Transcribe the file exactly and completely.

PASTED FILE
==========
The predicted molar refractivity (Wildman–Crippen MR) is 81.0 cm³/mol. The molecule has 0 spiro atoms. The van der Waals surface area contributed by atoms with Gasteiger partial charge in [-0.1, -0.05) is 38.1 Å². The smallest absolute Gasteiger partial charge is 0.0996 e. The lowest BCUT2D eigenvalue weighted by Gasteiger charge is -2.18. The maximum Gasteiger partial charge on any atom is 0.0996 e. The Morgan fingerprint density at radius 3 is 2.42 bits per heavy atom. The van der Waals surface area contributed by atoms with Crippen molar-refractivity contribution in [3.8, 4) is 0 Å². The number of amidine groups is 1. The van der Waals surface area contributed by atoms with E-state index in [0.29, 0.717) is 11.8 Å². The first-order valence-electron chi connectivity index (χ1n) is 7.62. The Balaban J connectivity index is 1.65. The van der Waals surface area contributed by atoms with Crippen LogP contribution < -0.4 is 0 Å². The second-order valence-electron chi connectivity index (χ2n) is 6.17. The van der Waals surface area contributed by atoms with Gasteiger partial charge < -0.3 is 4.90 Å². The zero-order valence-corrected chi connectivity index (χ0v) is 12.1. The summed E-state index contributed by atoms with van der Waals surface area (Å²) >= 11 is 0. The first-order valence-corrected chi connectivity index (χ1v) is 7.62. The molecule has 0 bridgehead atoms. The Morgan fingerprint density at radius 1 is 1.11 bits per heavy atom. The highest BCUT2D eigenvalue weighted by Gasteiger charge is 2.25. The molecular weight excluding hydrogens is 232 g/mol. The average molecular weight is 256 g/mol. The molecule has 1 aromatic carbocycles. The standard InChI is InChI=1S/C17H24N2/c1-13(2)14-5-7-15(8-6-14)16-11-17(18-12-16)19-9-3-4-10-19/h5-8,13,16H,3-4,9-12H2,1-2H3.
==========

The predicted molar refractivity (Wildman–Crippen MR) is 81.0 cm³/mol. The molecule has 0 spiro atoms. The van der Waals surface area contributed by atoms with Gasteiger partial charge in [-0.1, -0.05) is 38.1 Å². The smallest absolute Gasteiger partial charge is 0.0996 e. The lowest BCUT2D eigenvalue weighted by Gasteiger charge is -2.18. The maximum Gasteiger partial charge on any atom is 0.0996 e. The Morgan fingerprint density at radius 3 is 2.42 bits per heavy atom. The van der Waals surface area contributed by atoms with Crippen molar-refractivity contribution in [3.8, 4) is 0 Å². The number of amidine groups is 1. The van der Waals surface area contributed by atoms with E-state index in [0.29, 0.717) is 11.8 Å². The first-order valence-electron chi connectivity index (χ1n) is 7.62. The Balaban J connectivity index is 1.65. The van der Waals surface area contributed by atoms with Crippen LogP contribution < -0.4 is 0 Å². The second-order valence-electron chi connectivity index (χ2n) is 6.17. The van der Waals surface area contributed by atoms with Gasteiger partial charge < -0.3 is 4.90 Å². The zero-order valence-corrected chi connectivity index (χ0v) is 12.1. The summed E-state index contributed by atoms with van der Waals surface area (Å²) >= 11 is 0. The first-order valence-corrected chi connectivity index (χ1v) is 7.62. The molecule has 0 bridgehead atoms. The Morgan fingerprint density at radius 1 is 1.11 bits per heavy atom. The highest BCUT2D eigenvalue weighted by Gasteiger charge is 2.25. The molecular weight excluding hydrogens is 232 g/mol. The average molecular weight is 256 g/mol. The molecule has 1 aromatic carbocycles. The standard InChI is InChI=1S/C17H24N2/c1-13(2)14-5-7-15(8-6-14)16-11-17(18-12-16)19-9-3-4-10-19/h5-8,13,16H,3-4,9-12H2,1-2H3.